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Exclusive: The Intern Who Opened an Anthrax Letter

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FRONTLINE’s season premiere, The Anthrax Files, airs tomorrow night, Oct. 11 at 9 pm. Check your local listings or watch it online.

For years, she hid her strange place in American history. “I didn’t want to be known as Grant Leslie, the girl who got anthrax.”

On Oct. 15, 2001, Senate intern Grant Leslie opened a letter addressed to then-Senate Majority Leader Tom Daschle (D-S.D.). White powder poured onto her lap, her shoes and the floor. Eventually, the entire building would have to be shut down. Leslie and her colleagues were given Cipro and vaccinated. It would be the most high-profile of the series of biological attacks that terrorized the country.

Leslie spoke about the experience for the first time to FRONTLINE’s Jim Gilmore.

It started when, on the Friday before the attacks, a hand-delivered gift to Senator Daschle’s office sparked a scare.

The scare rattled the office, and held up mail delivery that Friday afternoon. When Leslie and fellow staffers returned to the office Monday, they had twice as much mail to open. Many of the staffers worked at a long, narrow mail table, but because it was so crowded, Leslie sat in a chair in the middle of the room with a pile of mail on her lap.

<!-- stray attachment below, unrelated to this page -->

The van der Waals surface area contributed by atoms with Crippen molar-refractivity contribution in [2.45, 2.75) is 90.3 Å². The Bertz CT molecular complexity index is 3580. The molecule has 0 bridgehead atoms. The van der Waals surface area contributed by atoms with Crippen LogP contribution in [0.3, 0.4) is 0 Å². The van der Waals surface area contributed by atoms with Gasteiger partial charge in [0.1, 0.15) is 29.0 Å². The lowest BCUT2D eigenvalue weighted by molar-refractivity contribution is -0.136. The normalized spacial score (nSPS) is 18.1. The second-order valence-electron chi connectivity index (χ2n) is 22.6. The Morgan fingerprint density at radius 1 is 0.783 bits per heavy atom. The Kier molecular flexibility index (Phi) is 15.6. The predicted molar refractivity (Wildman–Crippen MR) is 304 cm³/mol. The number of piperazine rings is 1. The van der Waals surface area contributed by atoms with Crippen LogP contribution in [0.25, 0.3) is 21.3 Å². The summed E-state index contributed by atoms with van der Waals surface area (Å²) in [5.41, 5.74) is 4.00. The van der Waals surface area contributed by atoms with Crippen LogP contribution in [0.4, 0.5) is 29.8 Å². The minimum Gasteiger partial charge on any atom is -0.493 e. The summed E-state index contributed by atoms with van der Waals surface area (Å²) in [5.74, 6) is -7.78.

In the mail pile, one particular envelope got her attention.

Leslie and her colleagues were quickly tested. She and others who tested positive for spores were put on Cipro. In the weeks following the attacks, Daschle staffers met every day with doctors who checked on their physical and mental health.

Leslie didn’t have much confidence in the investigation into the attacks. Like her own medical situation, the attacks were unprecedented.

“I just sort of felt like nothing during this entire process was really under control,” she says.

Leslie returned to work the day after the attack and continued her career on Capitol Hill, working on agriculture policy in the Senate and at the Department of Agriculture. She is now vice president at The Glover Park Group, a D.C. consulting firm. Enough time has passed that she now feels comfortable speaking publicly: “I think my colleagues know me for who I am now versus the fact that I opened a letter full of anthrax.”

Ten years later, she says she is “incredibly lucky” to have not experienced any long-term side effects or problems from inhaling the anthrax or from taking Cipro or the vaccine.

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